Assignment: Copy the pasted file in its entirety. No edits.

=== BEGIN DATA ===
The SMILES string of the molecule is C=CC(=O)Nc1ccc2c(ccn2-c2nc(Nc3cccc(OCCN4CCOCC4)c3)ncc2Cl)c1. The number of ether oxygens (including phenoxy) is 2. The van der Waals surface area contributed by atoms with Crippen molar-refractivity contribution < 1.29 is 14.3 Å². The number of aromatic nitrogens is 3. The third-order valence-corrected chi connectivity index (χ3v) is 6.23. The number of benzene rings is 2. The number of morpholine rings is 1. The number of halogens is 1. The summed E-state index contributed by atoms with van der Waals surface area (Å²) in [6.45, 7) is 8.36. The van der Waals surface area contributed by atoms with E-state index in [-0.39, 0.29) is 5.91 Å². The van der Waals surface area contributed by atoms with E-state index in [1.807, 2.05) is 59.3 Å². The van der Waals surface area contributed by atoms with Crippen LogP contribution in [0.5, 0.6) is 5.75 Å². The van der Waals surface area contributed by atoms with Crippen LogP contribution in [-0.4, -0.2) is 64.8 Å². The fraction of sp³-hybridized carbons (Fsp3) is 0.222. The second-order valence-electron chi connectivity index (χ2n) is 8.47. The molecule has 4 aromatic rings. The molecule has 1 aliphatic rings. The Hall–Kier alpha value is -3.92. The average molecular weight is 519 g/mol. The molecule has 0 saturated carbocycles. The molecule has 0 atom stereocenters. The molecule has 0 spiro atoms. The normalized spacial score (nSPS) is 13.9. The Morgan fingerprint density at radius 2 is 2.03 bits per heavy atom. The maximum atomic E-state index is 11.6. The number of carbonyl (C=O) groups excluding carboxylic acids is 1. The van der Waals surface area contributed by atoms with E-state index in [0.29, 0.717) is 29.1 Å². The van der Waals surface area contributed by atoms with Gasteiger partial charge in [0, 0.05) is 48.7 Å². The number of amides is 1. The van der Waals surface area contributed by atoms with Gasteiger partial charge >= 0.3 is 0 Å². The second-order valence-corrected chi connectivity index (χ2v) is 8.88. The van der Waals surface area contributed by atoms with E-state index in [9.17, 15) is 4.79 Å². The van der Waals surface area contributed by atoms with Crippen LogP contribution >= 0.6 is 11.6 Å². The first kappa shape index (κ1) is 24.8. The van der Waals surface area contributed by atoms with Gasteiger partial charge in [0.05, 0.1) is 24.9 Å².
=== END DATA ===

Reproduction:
The SMILES string of the molecule is C=CC(=O)Nc1ccc2c(ccn2-c2nc(Nc3cccc(OCCN4CCOCC4)c3)ncc2Cl)c1. The number of ether oxygens (including phenoxy) is 2. The van der Waals surface area contributed by atoms with Crippen molar-refractivity contribution < 1.29 is 14.3 Å². The number of aromatic nitrogens is 3. The third-order valence-corrected chi connectivity index (χ3v) is 6.23. The number of benzene rings is 2. The number of morpholine rings is 1. The number of halogens is 1. The summed E-state index contributed by atoms with van der Waals surface area (Å²) in [6.45, 7) is 8.36. The van der Waals surface area contributed by atoms with E-state index in [-0.39, 0.29) is 5.91 Å². The van der Waals surface area contributed by atoms with E-state index in [1.807, 2.05) is 59.3 Å². The van der Waals surface area contributed by atoms with Crippen LogP contribution in [0.5, 0.6) is 5.75 Å². The van der Waals surface area contributed by atoms with Crippen LogP contribution in [-0.4, -0.2) is 64.8 Å². The fraction of sp³-hybridized carbons (Fsp3) is 0.222. The second-order valence-electron chi connectivity index (χ2n) is 8.47. The molecule has 4 aromatic rings. The molecule has 1 aliphatic rings. The Hall–Kier alpha value is -3.92. The average molecular weight is 519 g/mol. The molecule has 0 saturated carbocycles. The molecule has 0 atom stereocenters. The molecule has 0 spiro atoms. The normalized spacial score (nSPS) is 13.9. The Morgan fingerprint density at radius 2 is 2.03 bits per heavy atom. The maximum atomic E-state index is 11.6. The number of carbonyl (C=O) groups excluding carboxylic acids is 1. The van der Waals surface area contributed by atoms with E-state index in [0.29, 0.717) is 29.1 Å². The van der Waals surface area contributed by atoms with Gasteiger partial charge in [0, 0.05) is 48.7 Å². The number of amides is 1. The van der Waals surface area contributed by atoms with Gasteiger partial charge >= 0.3 is 0 Å². The second-order valence-corrected chi connectivity index (χ2v) is 8.88. The van der Waals surface area contributed by atoms with E-state index in [9.17, 15) is 4.79 Å². The van der Waals surface area contributed by atoms with Crippen LogP contribution >= 0.6 is 11.6 Å². The first kappa shape index (κ1) is 24.8. The van der Waals surface area contributed by atoms with Gasteiger partial charge in [0.05, 0.1) is 24.9 Å².